By Alexa Joy Sherman
In the five years since I had my son, I’ve been pretty (perhaps too) relaxed about his diet. I don’t always buy organic. We use plenty of plastic containers. I even let him have sugary cereals, cookies and (gasp!) soda on a semi-regular basis. He seems perfectly lean and healthy, but I do wonder if I’ve already doomed him to a diseased fate. “There are certainly good reasons to agonize over the chemicals in our environment or the foods we eat,” says Cara Natterson, MD, a pediatrician in Los Angeles and author of Worry Proof (Plume, 2010). “There are a lot more chemicals out there than when we were kids, and materials once used sparingly—like plastics—have become ubiquitous.”
Children may also be more affected than adults by some ingredients and toxins. “In many ways, fully developed bodies are less vulnerable than still developing ones,” says David L. Katz, MD, director of the prevention research center at Yale University’s School of Medicine in Derby, Conn. “Certain chemicals, for example, may alter how children’s bodies develop—particularly if they’re exposed to them from day one.”
Yikes! Should I move my little guy to an organic farm and encase him in a BPA-free bubble? Not necessarily. “Many fears are unfounded or overhyped,” Natterson says. “What parents need to understand are the true and relative risks.” Okay, then let’s find out which of the red flags are truly cause for concern, and what we can do about them.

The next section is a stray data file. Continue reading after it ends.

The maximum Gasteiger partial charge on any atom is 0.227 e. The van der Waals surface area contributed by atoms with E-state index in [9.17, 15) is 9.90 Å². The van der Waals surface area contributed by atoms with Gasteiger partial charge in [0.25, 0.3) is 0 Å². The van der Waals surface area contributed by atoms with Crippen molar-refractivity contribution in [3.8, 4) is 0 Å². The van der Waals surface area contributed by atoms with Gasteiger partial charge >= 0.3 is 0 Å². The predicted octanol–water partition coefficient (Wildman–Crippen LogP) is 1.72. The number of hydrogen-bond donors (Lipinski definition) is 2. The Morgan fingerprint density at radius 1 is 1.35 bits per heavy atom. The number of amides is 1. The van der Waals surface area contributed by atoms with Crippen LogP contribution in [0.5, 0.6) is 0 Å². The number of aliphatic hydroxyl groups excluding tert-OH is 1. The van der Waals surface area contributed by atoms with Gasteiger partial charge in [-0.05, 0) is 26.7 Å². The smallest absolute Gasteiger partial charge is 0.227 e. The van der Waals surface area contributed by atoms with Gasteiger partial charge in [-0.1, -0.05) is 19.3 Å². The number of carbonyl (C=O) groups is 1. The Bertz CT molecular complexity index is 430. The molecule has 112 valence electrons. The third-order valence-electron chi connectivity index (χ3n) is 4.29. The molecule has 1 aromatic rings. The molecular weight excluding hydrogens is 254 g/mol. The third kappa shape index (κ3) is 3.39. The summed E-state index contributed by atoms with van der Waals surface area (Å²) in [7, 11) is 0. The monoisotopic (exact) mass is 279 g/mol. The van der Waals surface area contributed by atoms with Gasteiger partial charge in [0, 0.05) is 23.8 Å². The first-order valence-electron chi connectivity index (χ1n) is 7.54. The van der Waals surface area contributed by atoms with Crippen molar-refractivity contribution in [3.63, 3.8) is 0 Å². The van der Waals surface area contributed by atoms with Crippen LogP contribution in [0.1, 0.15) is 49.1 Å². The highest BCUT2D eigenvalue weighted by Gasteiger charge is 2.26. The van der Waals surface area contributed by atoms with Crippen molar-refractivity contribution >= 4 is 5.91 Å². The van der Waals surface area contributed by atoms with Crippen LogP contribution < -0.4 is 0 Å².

Genetically Modified Foods
If you’ve eaten anything from a U.S. grocery store in the past 15 years, you’ve probably consumed a genetically modified (GM) food or organism (GMO). “In the early nineties, there were no genetically modified foods being sold,” says Alan Greene, MD, clinical professor of pediatrics at Stanford University School of Medicine in Palo Alto, Calif., and author of Feeding Baby Green (Jossey-Bass, 2009). “Now they make up a third of the U.S. cropland.” Although genetic modification can be a good thing—making crops hardier, for instance—there’s an increasing concern that it’s also responsible for the rapid rise in food allergies, as well as antibiotic resistance in humans.
Should you worry? Possibly. “Food allergies have been doubling about every five years since 1996—the year GM foods first came on the market,” notes Greene. “It could just be a coincidence—we don’t know for sure—but some animal studies are at least concerning.” As for antibiotic resistance, the World Health Organization says the risk is low, but has also discouraged the use of antibiotic resistance genes in GM products.
What can you do? Since GM foods aren’t yet regulated by the Food and Drug Administration (FDA)—which quite literally believes it would be comparing apples to apples—the best way to minimize your exposure is to look for foods labeled “USDA certified Organic” or “non-GMO.” “This won’t guarantee that there’s no altered DNA in the food, because neighboring farms may cross-pollinate, but it significantly reduces your risk of exposure,” says Natterson.
NEXT: Artificial Sweeteners